As a side note, I was playing a board game last night (Terra Mystica I believe) and wondering if you could get 5 different neural networks to play the game and then train them against each other (and once they are good enough, against players). I wonder how quickly one could train a network that is unbeatable by humans? Maybe even scale it up to training it to play multiple board games til it is really good at all of them before setting it lose on a brand new one (with a similar genre). Maybe Google could use this to make a Go bot.
But what happens if this is used for evil instead? Say a neural network that reads a person's body language and determines how easily they can be intimidated by either a criminal or the government. Or one that is used to hunt down political dissidents. Imagine the first warrant to be signed by a judge for no reason other than a neural network saying the target is probably committing a crime...
This is likely due to the way Go works , random playout provides a rough estimate of who controls what territory ( this is how Go is scored ).
Recently two deep-learning papers showed very impressive results.
The neural networks were tasked with predicting what move an expert would make given a position.
The MCTS takes a long time 100,000 playouts are typical - once trained the neural nets are orders of magnitude faster.
The neural nets output a probability for each move ( that an expert would make that move ) - all positions are evauluated in a single forward pass.
Current work centers around combining the two approaches, MCTS evaluates the best suggestions from the neural net.
Expert Human players are still unbeatable by computer Go.
It learns to master level from self-play.
also his lecture bootstrapping from tree based search
and Silver's overview on board game learning
There was in fact a group within Google that worked on this: http://www.cs.toronto.edu/~cmaddis/pubs/deepgo.pdf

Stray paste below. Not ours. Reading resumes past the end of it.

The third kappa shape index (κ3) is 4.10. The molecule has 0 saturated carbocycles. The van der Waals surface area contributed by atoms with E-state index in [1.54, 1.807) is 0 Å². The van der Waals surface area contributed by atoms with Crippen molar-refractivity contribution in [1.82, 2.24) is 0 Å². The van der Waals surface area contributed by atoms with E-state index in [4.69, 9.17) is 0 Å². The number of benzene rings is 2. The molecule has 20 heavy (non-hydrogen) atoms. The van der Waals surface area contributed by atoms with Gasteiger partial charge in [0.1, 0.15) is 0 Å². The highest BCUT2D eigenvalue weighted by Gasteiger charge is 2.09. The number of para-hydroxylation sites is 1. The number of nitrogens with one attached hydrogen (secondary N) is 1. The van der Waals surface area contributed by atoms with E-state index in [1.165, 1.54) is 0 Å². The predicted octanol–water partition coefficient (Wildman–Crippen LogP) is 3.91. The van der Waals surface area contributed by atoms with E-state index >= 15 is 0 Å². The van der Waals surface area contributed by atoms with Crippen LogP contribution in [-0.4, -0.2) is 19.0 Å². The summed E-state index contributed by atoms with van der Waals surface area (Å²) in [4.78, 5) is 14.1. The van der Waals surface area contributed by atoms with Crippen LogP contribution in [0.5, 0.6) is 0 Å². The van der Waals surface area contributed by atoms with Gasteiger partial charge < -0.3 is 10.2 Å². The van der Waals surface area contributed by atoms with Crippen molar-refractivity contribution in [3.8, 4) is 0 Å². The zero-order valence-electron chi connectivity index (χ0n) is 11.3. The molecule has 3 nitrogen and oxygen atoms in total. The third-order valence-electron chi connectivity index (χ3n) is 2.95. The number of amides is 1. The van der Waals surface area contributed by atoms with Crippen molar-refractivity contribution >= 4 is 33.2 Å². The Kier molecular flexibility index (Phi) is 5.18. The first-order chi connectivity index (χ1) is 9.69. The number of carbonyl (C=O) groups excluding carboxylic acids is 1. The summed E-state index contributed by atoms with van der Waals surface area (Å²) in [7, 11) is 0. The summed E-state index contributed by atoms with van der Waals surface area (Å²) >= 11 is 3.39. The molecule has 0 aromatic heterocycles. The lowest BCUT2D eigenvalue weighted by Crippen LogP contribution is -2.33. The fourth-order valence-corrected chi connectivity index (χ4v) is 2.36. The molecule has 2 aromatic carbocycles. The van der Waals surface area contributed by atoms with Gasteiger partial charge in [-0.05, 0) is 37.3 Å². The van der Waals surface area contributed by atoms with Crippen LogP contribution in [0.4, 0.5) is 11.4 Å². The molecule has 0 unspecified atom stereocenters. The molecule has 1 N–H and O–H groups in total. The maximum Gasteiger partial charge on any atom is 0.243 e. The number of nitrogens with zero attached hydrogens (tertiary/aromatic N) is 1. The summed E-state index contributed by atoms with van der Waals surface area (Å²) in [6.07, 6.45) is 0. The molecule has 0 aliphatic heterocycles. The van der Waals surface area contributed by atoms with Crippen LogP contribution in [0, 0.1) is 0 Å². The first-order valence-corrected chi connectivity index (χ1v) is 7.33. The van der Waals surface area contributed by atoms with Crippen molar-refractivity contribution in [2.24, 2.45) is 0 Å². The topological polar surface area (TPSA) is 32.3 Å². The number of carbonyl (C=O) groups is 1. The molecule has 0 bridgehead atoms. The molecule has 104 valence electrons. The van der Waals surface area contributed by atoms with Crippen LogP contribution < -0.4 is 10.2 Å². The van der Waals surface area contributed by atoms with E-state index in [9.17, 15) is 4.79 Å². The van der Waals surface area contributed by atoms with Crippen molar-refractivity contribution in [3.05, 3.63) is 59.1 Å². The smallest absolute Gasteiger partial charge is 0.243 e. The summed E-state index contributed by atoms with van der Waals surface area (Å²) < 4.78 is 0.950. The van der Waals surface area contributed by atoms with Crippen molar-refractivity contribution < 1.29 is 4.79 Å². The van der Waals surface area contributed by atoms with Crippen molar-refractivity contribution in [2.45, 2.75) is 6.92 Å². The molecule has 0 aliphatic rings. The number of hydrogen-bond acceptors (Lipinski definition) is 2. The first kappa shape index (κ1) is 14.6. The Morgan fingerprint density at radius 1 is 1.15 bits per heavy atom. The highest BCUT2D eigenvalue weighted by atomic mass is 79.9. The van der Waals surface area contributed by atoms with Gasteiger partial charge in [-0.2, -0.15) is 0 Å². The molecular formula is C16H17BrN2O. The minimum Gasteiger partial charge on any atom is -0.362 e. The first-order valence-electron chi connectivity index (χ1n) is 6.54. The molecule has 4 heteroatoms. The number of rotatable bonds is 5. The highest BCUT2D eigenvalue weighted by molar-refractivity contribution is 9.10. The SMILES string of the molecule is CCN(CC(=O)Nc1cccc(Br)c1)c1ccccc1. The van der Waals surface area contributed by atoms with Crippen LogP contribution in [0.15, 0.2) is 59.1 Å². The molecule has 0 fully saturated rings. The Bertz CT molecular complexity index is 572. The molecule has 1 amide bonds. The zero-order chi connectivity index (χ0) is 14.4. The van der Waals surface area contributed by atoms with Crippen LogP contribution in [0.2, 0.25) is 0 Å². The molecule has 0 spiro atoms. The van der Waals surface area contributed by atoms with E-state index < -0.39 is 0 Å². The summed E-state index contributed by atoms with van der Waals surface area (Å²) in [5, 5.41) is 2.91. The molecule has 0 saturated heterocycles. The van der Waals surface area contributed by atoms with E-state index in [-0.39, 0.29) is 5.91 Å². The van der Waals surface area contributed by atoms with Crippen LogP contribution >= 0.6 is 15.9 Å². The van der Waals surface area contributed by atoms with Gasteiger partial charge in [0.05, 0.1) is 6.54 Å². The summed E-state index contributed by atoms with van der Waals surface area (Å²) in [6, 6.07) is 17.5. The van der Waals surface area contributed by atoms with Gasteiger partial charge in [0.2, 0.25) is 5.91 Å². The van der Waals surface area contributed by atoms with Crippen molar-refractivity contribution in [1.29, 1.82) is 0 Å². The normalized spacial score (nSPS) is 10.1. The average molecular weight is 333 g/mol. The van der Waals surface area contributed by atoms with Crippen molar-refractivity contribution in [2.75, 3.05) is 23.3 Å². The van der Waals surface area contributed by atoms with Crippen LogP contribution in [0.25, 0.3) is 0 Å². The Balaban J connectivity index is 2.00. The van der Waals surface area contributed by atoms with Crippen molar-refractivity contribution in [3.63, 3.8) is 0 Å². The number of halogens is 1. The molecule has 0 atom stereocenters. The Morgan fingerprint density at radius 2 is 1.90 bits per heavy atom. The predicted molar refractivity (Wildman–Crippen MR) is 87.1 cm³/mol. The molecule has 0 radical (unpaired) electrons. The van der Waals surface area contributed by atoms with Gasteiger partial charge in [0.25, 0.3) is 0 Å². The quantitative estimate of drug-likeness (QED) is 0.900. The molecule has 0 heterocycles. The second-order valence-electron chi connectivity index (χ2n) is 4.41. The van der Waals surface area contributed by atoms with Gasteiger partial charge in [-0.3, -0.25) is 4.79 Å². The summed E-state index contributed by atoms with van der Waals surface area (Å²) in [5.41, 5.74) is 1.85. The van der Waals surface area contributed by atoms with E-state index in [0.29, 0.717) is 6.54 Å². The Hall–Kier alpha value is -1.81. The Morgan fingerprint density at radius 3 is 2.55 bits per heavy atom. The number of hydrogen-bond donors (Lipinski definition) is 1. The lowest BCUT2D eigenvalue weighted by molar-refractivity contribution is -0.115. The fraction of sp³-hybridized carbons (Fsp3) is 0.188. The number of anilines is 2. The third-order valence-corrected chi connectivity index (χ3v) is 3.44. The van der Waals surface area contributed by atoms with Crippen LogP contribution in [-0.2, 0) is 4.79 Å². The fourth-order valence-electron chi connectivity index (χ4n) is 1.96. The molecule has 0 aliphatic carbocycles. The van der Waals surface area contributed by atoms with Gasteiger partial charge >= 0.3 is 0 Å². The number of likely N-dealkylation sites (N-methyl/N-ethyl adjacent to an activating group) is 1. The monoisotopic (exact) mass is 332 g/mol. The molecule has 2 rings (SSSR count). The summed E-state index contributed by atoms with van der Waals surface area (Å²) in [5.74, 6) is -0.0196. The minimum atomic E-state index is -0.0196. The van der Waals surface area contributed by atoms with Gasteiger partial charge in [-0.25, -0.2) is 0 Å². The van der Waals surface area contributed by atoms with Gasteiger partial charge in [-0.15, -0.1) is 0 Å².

Move Evaluation in Go Using Deep Convolutional Neural Networks
Chris J. Maddison, Aja Huang, Ilya Sutskever, David Silver
- They use more parameters (and fewer computations per parameter.)
- They are hierarchical (convolutions are apparently useful at different levels of abstraction of data).
- They are distributed (word2vec, thought-vectors). Not restricted to a small set of artificial classes such as parts-of-speech or parts of visual objects.
- They are recurrent (RNN).
Seemed like a great way to highlight the limitations of patterns.
Convolutional networks are only one kind of deep learning. In particular, they generally apply only to image processing.
Two remarks. First, these guys probably don't know very well why what they are doing works so well ;) It requires a lot of trial and error, and a lot of patience and a lot of compute power (the latter being the reason why we are seeing breakthroughs only now).
Second, training a neural net requires different computing power from deploying the net. The neural network that is installed on your phone has been trained using a lot of time and/or a very large cluster. Your phone is merely "running" the network, and this requires much less compute power.
I took a few screen shots. Aligning the phone, focus, light, shadows on the small menu font was difficult. You must keep steady. Sadly, I ended up hitting the volume control on this best example. Tasty cockroaches! Ha! http://imgur.com/j9iRaY0
It worked ok (much better than nothing.) However there were a number of times when there were very large issues in the translations that created some pretty big misunderstandings. Luckily we had a friend who had fluent English and Portuguese who would translate when things got to confused.